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How to Reinvent Yourself, Starting At 6 pm Today!

How to Reinvent Yourself, Starting At 6 pm Today!

You are who you are. You know yourself well. When you meet people, you know how you describe yourself. You also know that you’re not happy with the image you currently present to the world. That means you’d probably like to learn how to reinvent yourself.

Some people think that personal reinvention is difficult, costly and time consuming. After all, you’ve spent a lot of time becoming who you are and communicating that information to friends, work colleagues, family members and others. Yet, if you want to reinvent yourself, you can do so quickly. In fact, if you want to reinvent yourself, and you’re prepared to start as soon as you finish work today—say at 6 pm—you can make a good start in just a few hours.

Reinvent Yourself by Saying Different Things

You don’t have to use the same old words or focus on the same old things when you introduce yourself to new people or talk about yourself at work or away from work. You’re on a journey from places you have been to somewhere you want to travel to. The present is just a staging post in that journey.

If you’re on your way to a new job, or a new career, you can choose to define yourself in terms of where you are now and where you want to be.

“I’m a ………………… I’m learning how to become a …………………”

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“I’m a ………………….. and I’m focusing on …………………. because in the long term I’m hoping to …………………….”

Remember that some jobs and situations lend themselves to be reshaped to suit your interests and enthusiasm. If you talk more about your interests and aspirations, then people will start to associate you with these subjects. As a result, you’ll be able to reinvent yourself in the minds of other people quickly. Those same people just might think of you when a project comes up that would be right for you to be involved with.

If you know you’ll struggle to get some people to think differently about you, plan for that, too. Acknowledge the past and the present, but get those people to pay attention to your future, too.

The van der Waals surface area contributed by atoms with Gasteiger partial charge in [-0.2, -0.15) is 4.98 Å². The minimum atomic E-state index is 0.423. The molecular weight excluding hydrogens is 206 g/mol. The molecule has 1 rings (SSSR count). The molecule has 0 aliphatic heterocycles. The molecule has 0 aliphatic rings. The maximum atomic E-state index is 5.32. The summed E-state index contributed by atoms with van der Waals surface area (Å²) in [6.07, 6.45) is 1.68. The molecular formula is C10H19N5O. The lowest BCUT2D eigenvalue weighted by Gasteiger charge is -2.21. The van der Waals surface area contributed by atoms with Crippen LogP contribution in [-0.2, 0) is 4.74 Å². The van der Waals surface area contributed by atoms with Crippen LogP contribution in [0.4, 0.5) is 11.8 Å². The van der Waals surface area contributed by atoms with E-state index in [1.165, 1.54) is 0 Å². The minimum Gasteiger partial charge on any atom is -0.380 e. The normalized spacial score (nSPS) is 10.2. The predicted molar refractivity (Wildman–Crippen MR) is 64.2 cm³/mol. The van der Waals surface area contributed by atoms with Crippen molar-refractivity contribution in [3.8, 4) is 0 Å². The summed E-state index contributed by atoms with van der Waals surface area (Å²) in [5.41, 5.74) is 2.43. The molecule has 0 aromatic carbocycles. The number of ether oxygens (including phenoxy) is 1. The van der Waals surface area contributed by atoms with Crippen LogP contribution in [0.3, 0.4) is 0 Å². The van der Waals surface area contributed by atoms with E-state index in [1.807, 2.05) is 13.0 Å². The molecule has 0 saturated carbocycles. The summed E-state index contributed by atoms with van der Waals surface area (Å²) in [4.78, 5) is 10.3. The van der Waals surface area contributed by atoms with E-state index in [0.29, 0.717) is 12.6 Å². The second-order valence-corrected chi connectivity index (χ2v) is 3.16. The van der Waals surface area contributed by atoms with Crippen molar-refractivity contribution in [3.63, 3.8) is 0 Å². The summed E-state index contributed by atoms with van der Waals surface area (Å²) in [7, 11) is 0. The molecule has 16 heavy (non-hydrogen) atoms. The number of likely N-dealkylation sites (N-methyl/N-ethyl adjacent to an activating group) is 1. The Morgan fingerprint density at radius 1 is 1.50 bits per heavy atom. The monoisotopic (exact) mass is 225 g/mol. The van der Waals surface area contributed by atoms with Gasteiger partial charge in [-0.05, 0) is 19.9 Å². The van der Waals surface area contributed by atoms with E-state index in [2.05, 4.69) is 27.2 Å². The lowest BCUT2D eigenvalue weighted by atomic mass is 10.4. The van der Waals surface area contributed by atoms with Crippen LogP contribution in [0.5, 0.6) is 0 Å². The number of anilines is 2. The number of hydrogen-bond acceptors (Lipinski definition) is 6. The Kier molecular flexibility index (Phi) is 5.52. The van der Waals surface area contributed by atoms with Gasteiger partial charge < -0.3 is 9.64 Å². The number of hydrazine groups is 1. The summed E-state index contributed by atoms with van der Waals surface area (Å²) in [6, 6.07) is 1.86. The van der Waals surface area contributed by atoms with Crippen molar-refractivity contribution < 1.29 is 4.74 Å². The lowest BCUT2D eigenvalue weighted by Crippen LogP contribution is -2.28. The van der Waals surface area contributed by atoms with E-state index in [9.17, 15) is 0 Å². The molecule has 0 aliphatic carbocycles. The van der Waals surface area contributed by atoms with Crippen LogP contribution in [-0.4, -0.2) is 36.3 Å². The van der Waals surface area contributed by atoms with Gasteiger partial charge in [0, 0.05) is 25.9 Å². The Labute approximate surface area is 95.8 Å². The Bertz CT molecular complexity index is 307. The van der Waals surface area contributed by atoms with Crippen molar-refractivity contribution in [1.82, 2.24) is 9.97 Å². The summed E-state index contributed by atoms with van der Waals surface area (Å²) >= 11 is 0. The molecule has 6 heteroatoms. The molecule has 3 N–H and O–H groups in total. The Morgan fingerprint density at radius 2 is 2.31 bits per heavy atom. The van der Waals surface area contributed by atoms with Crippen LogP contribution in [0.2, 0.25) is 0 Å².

“I know you know me as a ……………………….. I’ve also developed my skills in ……………… and I’m looking for ways to combine the two.”

Action

Practice this tonight: create three or four statements that you might use with colleagues, with strangers you meet, and, where appropriate, with senior people in your organisation. Link what you do and what you have done to your desired future in the words you choose. Say those words aloud. Revise your statements until you feel comfortable saying them. Then decide how you’re going to use them tomorrow.

Reinvent Yourself by Writing Something Different

When you come to write about yourself, the opportunities for reinvention are enormous. Let’s start with your CV or résumé.

The most important thing to do now is to rewrite your CV showing how your experience to date has prepared you for the new role you’re looking for, or to travel in a new career direction.

You’ve done a lot of things in your past. Now that you want to reinvent yourself in a particular way, look again at your experience—find the experiences that add credibility to the career choices you’re looking to make, and the things you would like to do. For example, if you want to take up a training role in your organisation, focus on any learning events you have been involved in organising and on any work you have done to help your colleagues to achieve more. Think flexibly. Your experience doesn’t need to have been labelled “training” for you to draw upon it to help you with this transition.